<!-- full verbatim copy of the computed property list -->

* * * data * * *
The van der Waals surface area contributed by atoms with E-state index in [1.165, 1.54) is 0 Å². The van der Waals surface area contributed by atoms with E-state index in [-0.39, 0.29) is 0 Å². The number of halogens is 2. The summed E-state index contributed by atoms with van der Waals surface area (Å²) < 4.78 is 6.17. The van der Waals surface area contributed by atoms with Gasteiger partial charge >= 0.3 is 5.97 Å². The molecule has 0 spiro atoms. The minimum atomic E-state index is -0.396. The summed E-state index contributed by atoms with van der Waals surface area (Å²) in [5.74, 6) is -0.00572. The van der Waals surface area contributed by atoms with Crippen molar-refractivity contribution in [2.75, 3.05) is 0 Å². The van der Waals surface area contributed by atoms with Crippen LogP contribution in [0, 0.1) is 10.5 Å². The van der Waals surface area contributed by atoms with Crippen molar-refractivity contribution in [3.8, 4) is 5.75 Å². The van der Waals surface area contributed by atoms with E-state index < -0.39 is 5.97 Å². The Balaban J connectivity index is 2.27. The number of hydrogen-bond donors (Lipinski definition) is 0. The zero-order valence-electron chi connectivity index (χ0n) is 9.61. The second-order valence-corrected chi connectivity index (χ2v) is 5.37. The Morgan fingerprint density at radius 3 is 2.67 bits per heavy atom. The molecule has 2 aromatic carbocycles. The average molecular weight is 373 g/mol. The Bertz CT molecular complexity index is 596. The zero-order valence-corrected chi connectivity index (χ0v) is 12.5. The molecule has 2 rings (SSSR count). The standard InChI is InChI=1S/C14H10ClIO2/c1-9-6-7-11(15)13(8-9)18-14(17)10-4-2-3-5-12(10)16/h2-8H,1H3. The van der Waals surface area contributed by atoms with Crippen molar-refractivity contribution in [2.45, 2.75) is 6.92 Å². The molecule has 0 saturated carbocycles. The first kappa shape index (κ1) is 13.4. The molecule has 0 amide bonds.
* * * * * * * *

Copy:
The van der Waals surface area contributed by atoms with E-state index in [1.165, 1.54) is 0 Å². The van der Waals surface area contributed by atoms with E-state index in [-0.39, 0.29) is 0 Å². The number of halogens is 2. The summed E-state index contributed by atoms with van der Waals surface area (Å²) < 4.78 is 6.17. The van der Waals surface area contributed by atoms with Gasteiger partial charge >= 0.3 is 5.97 Å². The molecule has 0 spiro atoms. The minimum atomic E-state index is -0.396. The summed E-state index contributed by atoms with van der Waals surface area (Å²) in [5.74, 6) is -0.00572. The van der Waals surface area contributed by atoms with Crippen molar-refractivity contribution in [2.75, 3.05) is 0 Å². The van der Waals surface area contributed by atoms with Crippen LogP contribution in [0, 0.1) is 10.5 Å². The van der Waals surface area contributed by atoms with Crippen molar-refractivity contribution in [3.8, 4) is 5.75 Å². The van der Waals surface area contributed by atoms with E-state index < -0.39 is 5.97 Å². The Balaban J connectivity index is 2.27. The number of hydrogen-bond donors (Lipinski definition) is 0. The zero-order valence-electron chi connectivity index (χ0n) is 9.61. The second-order valence-corrected chi connectivity index (χ2v) is 5.37. The Morgan fingerprint density at radius 3 is 2.67 bits per heavy atom. The molecule has 2 aromatic carbocycles. The average molecular weight is 373 g/mol. The Bertz CT molecular complexity index is 596. The zero-order valence-corrected chi connectivity index (χ0v) is 12.5. The molecule has 2 rings (SSSR count). The standard InChI is InChI=1S/C14H10ClIO2/c1-9-6-7-11(15)13(8-9)18-14(17)10-4-2-3-5-12(10)16/h2-8H,1H3. The van der Waals surface area contributed by atoms with Crippen molar-refractivity contribution in [2.45, 2.75) is 6.92 Å². The molecule has 0 saturated carbocycles. The first kappa shape index (κ1) is 13.4. The molecule has 0 amide bonds.